Protective orders are designed to provide victims with a measure of legal protection against their offenders. This may not seem like it’s enough, though, if your offender makes indirect threats toward you, shows up near your place of work, or harasses family members.
If you believe that you have experienced a violation of a protective order in Texas, then you can take action. You are not alone in the fight against your offender, and I will unpack the steps you can take to help increase your level of protection.
Action to Take When There is a Protective Order Violation
You can protect yourself and other affected family members by taking the following steps.
– Call the police. If you feel severely threatened or in danger, especially if family violence is involved, then you should call 911 or local helplines to find immediate assistance.
– Always make sure you have the Protective Order with you. If you report a violation of the protective order and the police come to your home, you should be ready to produce the documentation if asked.
Also, it’s a good idea to keep the order with you in case you need to flee from your offender and find a safe place. This way, you can present the order to a police officer or another authority figure who can help you out until it’s safe to return home.
– Be prepared to follow your safety plan. You should prepare yourself and other family members (e.g., your children) to follow your safety plan if there is a serious situation. As part of your plan, you should develop a secret phrase, a safe place to meet if separated, and other signals to help you during an incident.
– Gather evidence. You should attempt to gather as much evidence as possible about a potential violation of the protective order:
- Capture emails, phone calls, voice mails, text messages, social media posts, and other forms of communication (both directly to you and indirectly to others) about the violation.
- Make logs of when your offender was violent, attempted to be violent or committed another form of violation.
- Try to gather eyewitness accounts of the violation to support your claim.
This will help you present the best possible case to a judge when reviewing evidence of the violation to determine the next course of action to protect you from your offender.
– Enforce the original order. Sometimes the violation is not violent, and your offender could be trying to play games or try to get into your head as an attempt to get your attention.
If you believe that your offender is trying to skirt around the protective order, such as trying to reach out to friends and family about you or trying to follow your social media activity, then I can help you enforce the protective order.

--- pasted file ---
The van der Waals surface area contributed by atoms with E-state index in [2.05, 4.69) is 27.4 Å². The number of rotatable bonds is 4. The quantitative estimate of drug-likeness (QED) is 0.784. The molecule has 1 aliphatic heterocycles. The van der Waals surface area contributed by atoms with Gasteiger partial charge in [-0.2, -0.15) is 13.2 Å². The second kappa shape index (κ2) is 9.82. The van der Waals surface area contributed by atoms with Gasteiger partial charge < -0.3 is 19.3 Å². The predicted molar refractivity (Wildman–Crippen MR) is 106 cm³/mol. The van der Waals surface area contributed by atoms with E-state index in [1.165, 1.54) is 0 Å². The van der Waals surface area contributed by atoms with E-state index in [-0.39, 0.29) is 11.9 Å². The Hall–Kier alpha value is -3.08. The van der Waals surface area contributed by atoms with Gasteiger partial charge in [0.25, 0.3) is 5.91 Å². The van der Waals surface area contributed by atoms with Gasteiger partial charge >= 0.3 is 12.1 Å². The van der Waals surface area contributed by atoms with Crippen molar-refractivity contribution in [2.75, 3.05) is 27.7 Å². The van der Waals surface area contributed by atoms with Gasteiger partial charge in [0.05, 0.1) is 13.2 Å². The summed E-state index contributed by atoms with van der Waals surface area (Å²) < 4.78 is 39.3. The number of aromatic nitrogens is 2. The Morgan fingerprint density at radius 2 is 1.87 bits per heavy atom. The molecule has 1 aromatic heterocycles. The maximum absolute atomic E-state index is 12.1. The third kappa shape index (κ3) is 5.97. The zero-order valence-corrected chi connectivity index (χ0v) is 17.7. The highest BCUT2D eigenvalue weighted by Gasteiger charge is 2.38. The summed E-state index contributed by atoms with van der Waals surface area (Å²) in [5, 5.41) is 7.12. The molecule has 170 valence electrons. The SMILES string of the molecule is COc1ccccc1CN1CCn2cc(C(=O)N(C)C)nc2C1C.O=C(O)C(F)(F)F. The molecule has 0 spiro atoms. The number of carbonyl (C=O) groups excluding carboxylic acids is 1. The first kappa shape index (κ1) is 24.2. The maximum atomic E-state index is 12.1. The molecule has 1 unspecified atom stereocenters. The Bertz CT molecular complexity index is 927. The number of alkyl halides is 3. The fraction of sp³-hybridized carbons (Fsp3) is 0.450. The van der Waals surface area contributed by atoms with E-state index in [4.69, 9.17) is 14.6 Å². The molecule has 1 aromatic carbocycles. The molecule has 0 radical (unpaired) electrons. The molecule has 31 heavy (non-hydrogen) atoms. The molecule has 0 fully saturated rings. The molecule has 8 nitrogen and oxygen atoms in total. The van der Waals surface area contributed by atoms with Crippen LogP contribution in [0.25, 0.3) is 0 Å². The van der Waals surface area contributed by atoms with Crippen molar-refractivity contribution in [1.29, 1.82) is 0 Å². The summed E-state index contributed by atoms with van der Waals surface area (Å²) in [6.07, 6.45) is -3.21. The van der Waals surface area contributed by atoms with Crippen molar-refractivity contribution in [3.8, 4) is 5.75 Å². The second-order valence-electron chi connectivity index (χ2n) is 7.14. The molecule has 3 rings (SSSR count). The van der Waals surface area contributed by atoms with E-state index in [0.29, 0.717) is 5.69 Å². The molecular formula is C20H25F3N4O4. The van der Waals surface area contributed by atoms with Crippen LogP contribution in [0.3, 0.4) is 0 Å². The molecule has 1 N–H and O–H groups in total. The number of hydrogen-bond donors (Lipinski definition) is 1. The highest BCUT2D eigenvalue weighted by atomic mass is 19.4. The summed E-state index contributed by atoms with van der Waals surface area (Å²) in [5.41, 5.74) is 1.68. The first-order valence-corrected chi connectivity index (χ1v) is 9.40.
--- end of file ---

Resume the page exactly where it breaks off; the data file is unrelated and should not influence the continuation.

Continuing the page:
As a family law attorney, I’ll work on your behalf to present the evidence and advocate on your behalf for the court to reinforce the terms of the order. In addition to this step serving as a strong reminder to your offender, this could also lead to necessary punishments.
Punishment When There is a Violation of a Protective Order
According to the Texas Family Code, there are multiple types of punishments that are designed to deter your offender from continuing to interfere in your life.
– A person who commits a basic violation of a protective order could be held in contempt of court. This carries a potential jail sentence of up to six months and/or a fine of up to $500.
– Repeat violations of a protective order could result in further charges, including a longer period of confinement and a larger fine.
– A person who violates the order by performing an act that is specifically prohibited by the order could be punished by a one-year jail sentence and a fine up to a $4,000 fine.
– If there is continued family violence after a protective order is issued, the offender could be prosecuted by a separate court. This could result in prosecution as a separate misdemeanor or felony offense. If convicted, your offender could be imprisoned for at least two years.
Because of the various punishments available for a violation of a protection order, it’s important to work with a family law attorney to fight on your behalf. I will pursue the strictest form of punishment allowed by law to provide you with the maximum protection that you need.
Find Support With a Violation of a Protective Order in Texas
I understand it’s difficult continuing to fight against your offender when you have already obtained a protective order. Let me stand in your corner to provide you with the legal support you need.
I practice family law exclusively so that I can provide the best legal support to my clients. I currently help individuals in Fort Bend County, Brazoria County, and Harris County find support with a violation of a protective order in Texas.
Do you live in one of these counties? Call my offices at 281-944-5485 or 979-267-7660 to discuss your case. I’m here to help.